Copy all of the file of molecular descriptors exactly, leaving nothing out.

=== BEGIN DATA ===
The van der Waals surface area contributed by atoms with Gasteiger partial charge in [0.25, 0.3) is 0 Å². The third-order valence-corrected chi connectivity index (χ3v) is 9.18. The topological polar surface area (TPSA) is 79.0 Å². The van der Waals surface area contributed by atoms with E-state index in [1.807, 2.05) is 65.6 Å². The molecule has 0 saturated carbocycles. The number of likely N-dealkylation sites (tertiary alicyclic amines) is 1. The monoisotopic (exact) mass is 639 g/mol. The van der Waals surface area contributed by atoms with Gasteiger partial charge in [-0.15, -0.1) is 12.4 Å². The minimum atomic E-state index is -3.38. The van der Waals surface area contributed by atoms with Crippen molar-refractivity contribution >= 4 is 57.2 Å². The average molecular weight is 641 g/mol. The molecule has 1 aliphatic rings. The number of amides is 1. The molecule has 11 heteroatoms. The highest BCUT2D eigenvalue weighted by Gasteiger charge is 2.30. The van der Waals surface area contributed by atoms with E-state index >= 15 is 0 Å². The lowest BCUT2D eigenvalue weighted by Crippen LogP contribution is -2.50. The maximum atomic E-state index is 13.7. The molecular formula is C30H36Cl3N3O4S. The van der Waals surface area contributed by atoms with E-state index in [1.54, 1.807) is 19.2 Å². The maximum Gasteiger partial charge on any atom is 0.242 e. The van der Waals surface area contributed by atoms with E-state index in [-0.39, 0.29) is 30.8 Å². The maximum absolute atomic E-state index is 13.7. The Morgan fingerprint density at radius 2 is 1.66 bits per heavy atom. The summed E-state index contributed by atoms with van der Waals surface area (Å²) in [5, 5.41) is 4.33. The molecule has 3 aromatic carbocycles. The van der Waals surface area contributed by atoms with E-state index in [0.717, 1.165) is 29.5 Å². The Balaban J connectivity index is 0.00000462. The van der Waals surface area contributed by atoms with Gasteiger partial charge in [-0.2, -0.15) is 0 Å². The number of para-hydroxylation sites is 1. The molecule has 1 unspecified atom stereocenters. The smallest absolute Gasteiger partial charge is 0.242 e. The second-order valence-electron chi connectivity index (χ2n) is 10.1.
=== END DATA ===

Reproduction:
The van der Waals surface area contributed by atoms with Gasteiger partial charge in [0.25, 0.3) is 0 Å². The third-order valence-corrected chi connectivity index (χ3v) is 9.18. The topological polar surface area (TPSA) is 79.0 Å². The van der Waals surface area contributed by atoms with E-state index in [1.807, 2.05) is 65.6 Å². The molecule has 0 saturated carbocycles. The number of likely N-dealkylation sites (tertiary alicyclic amines) is 1. The monoisotopic (exact) mass is 639 g/mol. The van der Waals surface area contributed by atoms with Gasteiger partial charge in [-0.15, -0.1) is 12.4 Å². The minimum atomic E-state index is -3.38. The van der Waals surface area contributed by atoms with Crippen molar-refractivity contribution >= 4 is 57.2 Å². The average molecular weight is 641 g/mol. The molecule has 1 aliphatic rings. The number of amides is 1. The molecule has 11 heteroatoms. The highest BCUT2D eigenvalue weighted by Gasteiger charge is 2.30. The van der Waals surface area contributed by atoms with E-state index >= 15 is 0 Å². The lowest BCUT2D eigenvalue weighted by Crippen LogP contribution is -2.50. The maximum atomic E-state index is 13.7. The molecular formula is C30H36Cl3N3O4S. The van der Waals surface area contributed by atoms with E-state index in [1.54, 1.807) is 19.2 Å². The maximum Gasteiger partial charge on any atom is 0.242 e. The van der Waals surface area contributed by atoms with E-state index in [-0.39, 0.29) is 30.8 Å². The maximum absolute atomic E-state index is 13.7. The Morgan fingerprint density at radius 2 is 1.66 bits per heavy atom. The summed E-state index contributed by atoms with van der Waals surface area (Å²) in [5, 5.41) is 4.33. The molecule has 3 aromatic carbocycles. The van der Waals surface area contributed by atoms with E-state index in [0.717, 1.165) is 29.5 Å². The Balaban J connectivity index is 0.00000462. The van der Waals surface area contributed by atoms with Gasteiger partial charge in [-0.2, -0.15) is 0 Å². The number of para-hydroxylation sites is 1. The molecule has 1 unspecified atom stereocenters. The smallest absolute Gasteiger partial charge is 0.242 e. The second-order valence-electron chi connectivity index (χ2n) is 10.1.